“It is the inner significance of things that counts, and that is a quality that is abstract,” said artist Raymond Jonson in 1947. “The non-objective in art deals not with objects but with shapes, rhythms, forces, and forms and establishes a new object. … In its finest sense, it establishes and becomes a fact within itself.” Form is king in abstract art, and Constructive Spirit is full of shapes both amorphous and rigid. Abstractions of skyscrapers find their ways into paintings by Charles Green Shaw and Hector Ragni, among others. Paul Kelpe’s literal painterly approach to capturing the poetry of the machine age, “Machine Elements,” features honest representations of levers, wheels, and a screw. Theodore Roszak’s “Airport Structure” sculpture is a B-movie rocket ship of copper, aluminum, steel, and brass. The heavy influence of Mondrian is manifest in grid paintings by Tomás Maldonado, Alfredo Hlito, and Josef Albers, among many others. Early Modernists also developed a taste for Primitivism –– thanks mainly to the fame that surrounded the long excavation of King Tut’s tomb (circa the early 1900s through the ’20s). Totems, all-seeing eyes, and other glyphs appear in several Constructive Spirit pieces.
In true Mad Men style, some of the most decorative pieces are the most elegant. Maria Freire’s “Abstracción” is a single bronze wire that curves around itself to form a kind of skeleton of a space-age pyramid. Equally rhythmic are Franz Weissmann’s “Composição con semicírculos,” a shiny aluminum totem of crescents, and José de Rivera’s “Construction #29,” a small single piece of brilliant stainless steel curved into a fourth-dimensional letter “b” lying on its belly. Or something.
One sculpture is accompanied by a film. On the wall above Gego’s “Gegofón,” a winged cube consisting of black iron grills, different perspectives of the piece are shown, producing “relations of lines created neither from the reality of seeing nor from the reality of knowing,” according to the artist.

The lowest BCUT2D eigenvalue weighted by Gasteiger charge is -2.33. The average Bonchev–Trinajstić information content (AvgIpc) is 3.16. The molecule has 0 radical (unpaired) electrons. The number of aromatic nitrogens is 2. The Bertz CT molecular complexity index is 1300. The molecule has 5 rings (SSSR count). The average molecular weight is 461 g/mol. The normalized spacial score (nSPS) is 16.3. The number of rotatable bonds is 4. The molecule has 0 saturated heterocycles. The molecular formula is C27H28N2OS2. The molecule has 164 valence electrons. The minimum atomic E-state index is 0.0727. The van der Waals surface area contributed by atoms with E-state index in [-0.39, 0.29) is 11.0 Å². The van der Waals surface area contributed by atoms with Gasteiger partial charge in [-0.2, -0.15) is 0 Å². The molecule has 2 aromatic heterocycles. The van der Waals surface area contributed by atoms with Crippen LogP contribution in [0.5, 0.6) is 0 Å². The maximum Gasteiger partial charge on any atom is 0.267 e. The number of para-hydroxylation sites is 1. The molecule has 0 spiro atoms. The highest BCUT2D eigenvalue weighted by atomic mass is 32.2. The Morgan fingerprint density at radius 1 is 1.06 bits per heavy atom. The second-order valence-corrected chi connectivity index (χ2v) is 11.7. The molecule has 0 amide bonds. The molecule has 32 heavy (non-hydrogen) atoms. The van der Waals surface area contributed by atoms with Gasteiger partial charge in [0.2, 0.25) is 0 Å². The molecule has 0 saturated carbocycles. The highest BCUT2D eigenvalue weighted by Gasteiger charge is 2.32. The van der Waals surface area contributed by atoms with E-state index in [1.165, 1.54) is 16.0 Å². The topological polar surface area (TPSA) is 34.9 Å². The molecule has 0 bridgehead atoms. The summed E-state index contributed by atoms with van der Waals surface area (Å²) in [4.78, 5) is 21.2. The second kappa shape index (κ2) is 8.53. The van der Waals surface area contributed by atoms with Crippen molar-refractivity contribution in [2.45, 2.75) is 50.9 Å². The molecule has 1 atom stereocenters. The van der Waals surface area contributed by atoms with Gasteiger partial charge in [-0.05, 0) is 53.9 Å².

Shaw deserves the last word, however. “Art, since its inception, has never depended on realism. Why, one cannot help wondering, should it begin now? Art, on the contrary, is (has been and will always be) an appeal to one’s aesthetic emotion and to one’s aesthetic emotions alone, not for the fraction of a split second to those vastly more familiar emotions, which are a mixture of sentimentality, prettiness, anecdote, and melodrama.”
Of course, for every 15 pieces that dazzle –– especially John Ferren’s “Paris Abstract,” a mesmerizing painting of rainbow-glowing shapes on a black background –– there’s a dud. Maybe that’s too harsh a term. Let’s say there’s a piece that some artist had to do to push American art further but that now looks severely dated. Yes, we’re talking about Ad Reinhardt’s “Triptych Painting,” a vertical panel of all black. You wouldn’t see that hanging in Don Draper’s office, that’s for sure.
Constructive Spirit: Abstract Art in North and South America, 1920s-’50s
Thru Sept. 5 at Amon Carter Museum,
3501 Camp Bowie Blvd, FW. 817-738-1933.